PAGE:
Stars write to Cameron about Afghan women for International Women's Day
Keira Knightley, Joseph Fiennes, Salma Hayek, Benedict Cumberbatch, Michael Sheen among stars who write to David Cameron about women in Afghanistan on International Women’s Day
Ahead of International Women’s Day (8 March) a host of stars have written to Prime Minister David Cameron, urging him to ensure women’s rights in Afghanistan are protected.
In their letter, Keira Knightley, Joseph Fiennes, Salma Hayek, Benedict Cumberbatch, Michael Sheen, Gillian Anderson, Grayson Perry, Dave Stewart and Adrian Lester said that while some progress has been made over women’s rights during the last 12 years, that progress is fragile.
Given that 2014 will be such a critical year for Afghanistan, with presidential elections, peace talks with the Taleban and the withdrawal of international troops taking place, provisions must be put in place now to protect Afghan women who are pressing for their rights and are often targeted as a result, they said.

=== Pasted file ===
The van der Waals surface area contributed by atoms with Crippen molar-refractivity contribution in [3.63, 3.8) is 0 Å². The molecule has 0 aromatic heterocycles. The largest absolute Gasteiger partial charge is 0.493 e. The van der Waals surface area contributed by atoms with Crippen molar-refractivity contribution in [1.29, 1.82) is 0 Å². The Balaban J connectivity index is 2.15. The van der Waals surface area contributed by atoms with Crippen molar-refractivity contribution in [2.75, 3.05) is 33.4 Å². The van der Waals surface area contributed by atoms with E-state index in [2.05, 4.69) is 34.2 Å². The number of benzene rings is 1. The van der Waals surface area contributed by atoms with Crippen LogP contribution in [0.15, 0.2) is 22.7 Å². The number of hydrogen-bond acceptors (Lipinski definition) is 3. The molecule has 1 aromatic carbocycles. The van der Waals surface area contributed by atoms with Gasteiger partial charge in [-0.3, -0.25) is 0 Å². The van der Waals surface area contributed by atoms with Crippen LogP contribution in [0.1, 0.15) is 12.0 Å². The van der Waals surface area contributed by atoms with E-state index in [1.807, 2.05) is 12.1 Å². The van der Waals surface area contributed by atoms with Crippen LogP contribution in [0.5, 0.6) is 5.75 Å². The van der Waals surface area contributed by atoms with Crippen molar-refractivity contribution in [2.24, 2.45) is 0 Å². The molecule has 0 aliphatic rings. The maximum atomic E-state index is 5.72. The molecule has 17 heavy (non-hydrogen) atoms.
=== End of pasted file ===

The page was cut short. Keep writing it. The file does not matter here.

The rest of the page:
The letter went on:
“It has taken true courage for Afghan women to defy the Taleban, to vote in elections, to work in high-profile jobs, and to send their children to school. But Afghan women have told Amnesty International that they are concerned the rights they have fought so hard to achieve could now be lost.
“In the last six months, numerous Afghan women committed to working for peace and development have been murdered, including four policewomen, a pregnant school teacher and a local government worker.
“We mustn’t turn our backs on the women and girls of Afghanistan. We ask that you publicly insist on renewed commitments to women’s rights from the new Afghan President when that person is elected.
“As Prime Minister your support sends a very clear message to the Afghan authorities as well as to the brave women working for the future of their country.”
The letter forms part of Amnesty’s campaign to protect the women of Afghanistan who are regularly targeted and attacked. More information at www.amnesty.org.uk/afghanistan